fbpx Skip to content

Peak interest: How Megan McDonald’s career decisions led her to Mount Everest



As manager of expedition fundraising with the True Patriot Love Foundation (TPL), Megan McDonald’s job takes her to some unusual places – like 17,598 feet up the world’s highest mountain. Back in Toronto following her most recent expedition, she shares details from the exhilarating experience, and the path that led her there.


By Hailey Eisen



Climbing is often used as a metaphor to describe the path to career success. But when Megan McDonald says she climbs mountains as part of her job, she literally means it. As manager of expedition fundraising with the True Patriot Love Foundation (TPL), Megan’s work involves strategy, fundraising, recruitment — and adventure travel.

Having just returned from an expedition to Mount Everest that brought together a group of influential Canadian business leaders with ill or injured members of the Canadian Armed Forces, Megan is still buzzing from the thrill of the experience.

Megan says the climb was especially tough mentally. The whole team climbed to Everest Base Camp but only a few went on to ascend the 20,000 ft. peak, Lobuche East. “Out of 21 in the group, only nine attempted the summit, and I was the only female in the group to make it to the top,” she says.  

For Megan, it was a well-earned boost of confidence. “It was the hardest thing I’ve ever done in my life,” she says, “but honestly you just had to take it one day at a time, one foot in front of the other.

So how did Megan end up organizing expeditions around the world to raise funds to support veterans in their transition to civilian life?

After obtaining her undergraduate degree in sociology, and after a few years working for the Canadian Cancer Society, Megan decided to go back to school to get her MBA. “I really enjoyed that job, but I wanted more of an opportunity for growth,” she recalls. Having an interest in business strategy, she decided an MBA would help take her career to the next level.

“I thought I would get out of the not-for-profit world and was looking for more corporate experience through the MBA,” Megan explains. After giving it much thought, she left her job and moved to Kingston to complete the 12-month, full-time program at Smith School of Business. “It was a lot of work — a similar mental game to climbing that mountain. You had to double-down, and work like crazy to get through it.”

All that focus and hard-work paid off. Megan completed the program and came away with an extensive professional network and friends she says she’ll have for the rest of her life. “I really learned how to think differently, how to strategize, and how to attain balance when things got really hectic.”

Though she originally intended to move her career into the corporate world, Megan was offered a strategy role with the MS Society after graduating, and leapt at the opportunity to put her newly acquired skills to work in a field where she already felt comfortable.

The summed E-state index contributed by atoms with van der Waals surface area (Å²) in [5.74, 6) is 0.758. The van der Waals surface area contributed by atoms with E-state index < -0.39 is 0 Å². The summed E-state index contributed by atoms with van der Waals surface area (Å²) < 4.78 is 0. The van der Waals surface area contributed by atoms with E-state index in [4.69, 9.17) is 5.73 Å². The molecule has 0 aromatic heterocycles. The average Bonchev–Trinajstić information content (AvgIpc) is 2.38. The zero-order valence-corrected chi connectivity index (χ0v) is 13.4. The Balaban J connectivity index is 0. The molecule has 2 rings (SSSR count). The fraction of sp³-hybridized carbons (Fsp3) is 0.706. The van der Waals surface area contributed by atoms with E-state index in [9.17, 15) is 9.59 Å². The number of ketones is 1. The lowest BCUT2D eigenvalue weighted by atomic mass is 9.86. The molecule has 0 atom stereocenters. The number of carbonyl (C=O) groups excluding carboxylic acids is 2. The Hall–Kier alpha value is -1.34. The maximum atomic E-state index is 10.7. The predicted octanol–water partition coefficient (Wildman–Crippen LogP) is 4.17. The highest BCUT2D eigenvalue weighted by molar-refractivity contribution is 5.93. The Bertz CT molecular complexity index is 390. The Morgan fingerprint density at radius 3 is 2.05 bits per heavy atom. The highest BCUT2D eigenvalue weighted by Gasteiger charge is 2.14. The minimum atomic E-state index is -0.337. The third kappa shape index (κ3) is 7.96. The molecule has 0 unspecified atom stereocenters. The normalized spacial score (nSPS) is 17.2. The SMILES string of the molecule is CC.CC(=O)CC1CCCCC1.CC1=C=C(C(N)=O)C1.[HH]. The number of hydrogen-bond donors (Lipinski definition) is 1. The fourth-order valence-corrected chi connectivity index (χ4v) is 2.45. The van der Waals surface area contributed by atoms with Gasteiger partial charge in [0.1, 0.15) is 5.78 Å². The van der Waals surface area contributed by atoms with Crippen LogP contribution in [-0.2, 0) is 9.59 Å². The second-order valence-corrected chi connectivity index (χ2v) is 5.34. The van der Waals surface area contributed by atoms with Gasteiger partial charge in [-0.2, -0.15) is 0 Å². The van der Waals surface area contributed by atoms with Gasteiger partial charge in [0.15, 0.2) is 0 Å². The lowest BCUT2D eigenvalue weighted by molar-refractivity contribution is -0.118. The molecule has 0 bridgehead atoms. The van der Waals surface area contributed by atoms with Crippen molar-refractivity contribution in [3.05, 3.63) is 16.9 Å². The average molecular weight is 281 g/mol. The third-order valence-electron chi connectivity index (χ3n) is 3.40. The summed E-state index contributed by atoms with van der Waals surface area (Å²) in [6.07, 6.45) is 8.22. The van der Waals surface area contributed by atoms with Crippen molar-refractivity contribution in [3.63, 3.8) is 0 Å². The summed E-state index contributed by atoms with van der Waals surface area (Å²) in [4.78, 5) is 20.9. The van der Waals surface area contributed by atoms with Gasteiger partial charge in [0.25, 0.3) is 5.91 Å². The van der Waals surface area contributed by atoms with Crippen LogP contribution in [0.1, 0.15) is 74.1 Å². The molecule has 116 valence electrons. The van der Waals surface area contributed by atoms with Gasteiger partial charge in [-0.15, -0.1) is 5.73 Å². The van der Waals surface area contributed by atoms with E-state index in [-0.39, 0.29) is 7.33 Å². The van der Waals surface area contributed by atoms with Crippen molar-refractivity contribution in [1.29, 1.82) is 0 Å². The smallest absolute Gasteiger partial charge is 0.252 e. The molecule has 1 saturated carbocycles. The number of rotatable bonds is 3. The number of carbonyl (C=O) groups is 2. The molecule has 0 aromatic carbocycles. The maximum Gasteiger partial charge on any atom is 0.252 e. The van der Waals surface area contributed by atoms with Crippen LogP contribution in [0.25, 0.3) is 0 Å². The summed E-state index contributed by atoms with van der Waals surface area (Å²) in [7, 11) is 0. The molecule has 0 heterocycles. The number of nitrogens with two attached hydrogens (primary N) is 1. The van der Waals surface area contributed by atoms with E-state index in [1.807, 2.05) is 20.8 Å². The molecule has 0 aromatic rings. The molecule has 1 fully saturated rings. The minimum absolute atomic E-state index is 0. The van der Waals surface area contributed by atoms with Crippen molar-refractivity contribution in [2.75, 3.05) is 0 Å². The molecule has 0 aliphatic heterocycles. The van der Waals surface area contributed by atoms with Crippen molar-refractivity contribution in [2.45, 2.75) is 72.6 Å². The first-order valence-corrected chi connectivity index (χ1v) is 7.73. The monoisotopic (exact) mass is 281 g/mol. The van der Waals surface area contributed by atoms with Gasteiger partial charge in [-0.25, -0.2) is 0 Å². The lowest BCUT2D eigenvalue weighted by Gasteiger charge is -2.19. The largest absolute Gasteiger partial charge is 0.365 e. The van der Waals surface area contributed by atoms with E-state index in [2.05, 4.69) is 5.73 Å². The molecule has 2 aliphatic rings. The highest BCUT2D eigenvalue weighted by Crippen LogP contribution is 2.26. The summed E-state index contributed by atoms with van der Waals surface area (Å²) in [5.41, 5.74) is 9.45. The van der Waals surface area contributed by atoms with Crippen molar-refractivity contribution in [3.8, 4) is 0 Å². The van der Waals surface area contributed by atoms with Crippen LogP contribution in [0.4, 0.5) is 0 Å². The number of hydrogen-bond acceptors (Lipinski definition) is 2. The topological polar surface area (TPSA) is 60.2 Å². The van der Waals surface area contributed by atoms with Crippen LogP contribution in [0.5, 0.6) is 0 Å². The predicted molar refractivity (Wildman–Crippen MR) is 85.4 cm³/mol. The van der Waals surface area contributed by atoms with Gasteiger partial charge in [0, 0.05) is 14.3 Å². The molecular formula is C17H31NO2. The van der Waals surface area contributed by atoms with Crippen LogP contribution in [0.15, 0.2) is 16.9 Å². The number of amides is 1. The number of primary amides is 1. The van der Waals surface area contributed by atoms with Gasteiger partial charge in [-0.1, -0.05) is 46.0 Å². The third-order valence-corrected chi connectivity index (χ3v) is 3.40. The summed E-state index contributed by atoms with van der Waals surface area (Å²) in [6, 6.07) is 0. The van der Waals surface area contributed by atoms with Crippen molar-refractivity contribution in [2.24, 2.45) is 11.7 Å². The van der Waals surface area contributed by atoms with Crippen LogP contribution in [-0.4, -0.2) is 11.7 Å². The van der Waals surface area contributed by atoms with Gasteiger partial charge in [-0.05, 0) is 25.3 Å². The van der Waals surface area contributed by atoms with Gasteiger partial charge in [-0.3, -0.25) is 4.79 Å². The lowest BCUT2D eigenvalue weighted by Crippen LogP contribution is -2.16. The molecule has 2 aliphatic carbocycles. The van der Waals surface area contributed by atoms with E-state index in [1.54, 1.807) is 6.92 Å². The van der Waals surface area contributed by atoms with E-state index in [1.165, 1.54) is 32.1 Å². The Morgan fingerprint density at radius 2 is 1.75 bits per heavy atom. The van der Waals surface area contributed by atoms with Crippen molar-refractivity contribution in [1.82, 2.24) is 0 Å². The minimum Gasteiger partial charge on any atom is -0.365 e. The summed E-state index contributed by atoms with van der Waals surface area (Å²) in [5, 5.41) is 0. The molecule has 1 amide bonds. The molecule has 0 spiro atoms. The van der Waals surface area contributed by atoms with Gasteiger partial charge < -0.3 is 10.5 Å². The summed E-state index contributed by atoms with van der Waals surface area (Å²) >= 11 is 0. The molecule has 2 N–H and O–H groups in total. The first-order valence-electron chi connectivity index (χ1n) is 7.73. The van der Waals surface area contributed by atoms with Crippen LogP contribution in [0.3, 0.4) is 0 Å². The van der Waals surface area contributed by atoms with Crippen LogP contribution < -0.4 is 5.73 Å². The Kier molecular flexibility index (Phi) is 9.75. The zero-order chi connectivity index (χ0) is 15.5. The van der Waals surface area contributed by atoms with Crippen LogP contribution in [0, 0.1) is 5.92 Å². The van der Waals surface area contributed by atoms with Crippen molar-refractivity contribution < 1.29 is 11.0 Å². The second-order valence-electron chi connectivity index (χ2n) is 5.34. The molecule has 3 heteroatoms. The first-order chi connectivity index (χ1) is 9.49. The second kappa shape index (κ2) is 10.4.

“What’s really incredible is to watch the group dynamic unfold. Everyone is so vulnerable, going through the climb together, and there’s a lot of invaluable discussion that happens along the way.”


From there, she was headhunted by TPL — an organization she hadn’t heard of at the time, but was intrigued by. “As I came to learn more about the foundation, I felt aligned with their mission, goals, and values,” she says. “It was a great opportunity to move up and expand my experience and knowledge through fundraising, recruiting, and strategy.”

Founded in 2009, TPL provides funding for innovative research and community-based programs in support  of military members, veterans and their families. The expeditions, which Megan calls “bucket list trips” are one example. These events bring together active military members, veterans and community leaders for a unique physical, mental and emotional challenge, while also raising much needed awareness and funds.

Part of Megan’s role is to manage relationships for all major expeditions. This includes recruiting participants on both the corporate and military side, and supporting corporate participants in their efforts to raise a minimum of $50,000 each, as part of their commitment prior to departing on the trip.

TPL has been organizing these trips since 2012 and has raised an impressive $7 million. Past expeditions have included Island Peak in the Himalayas, the Magnetic North Pole, Vinson Massif in Antarctica and a best of Canada series that took participants to British Columbia, the Northwest Territories and Newfoundland. Having the opportunity to experience the most recent expedition first-hand, solidified for Megan the value these trips provide.

“What’s really incredible is to watch the group dynamic unfold,” she says. “Everyone is so vulnerable, going through the climb together, and there’s a lot of invaluable discussion that happens along the way. For soldiers, it’s a way to heal, to prove to themselves they can still physically do something like this, to work through mental health challenges, and to leave something at the top of the mountain.”

While Megan admits she was nervous heading into the climb, she’s now much more confident and ready for her next expedition with TPL in 2019 – the third highest mountains in North America, Orizaba in Mexico.

“I love my job. I plan to stay and grow here for as long as possible.


Thinking about getting your MBA? Tune in to Smith’s Women and the MBA webinar June 7 to hear the stories and challenges of women who have successfully completed their degree. Panel members will candidly share thoughts on managing balance, financing and reaping the career benefits of an MBA, and what they learned about themselves along the way.


Liked this? Read more articles on preparing for senior leadership.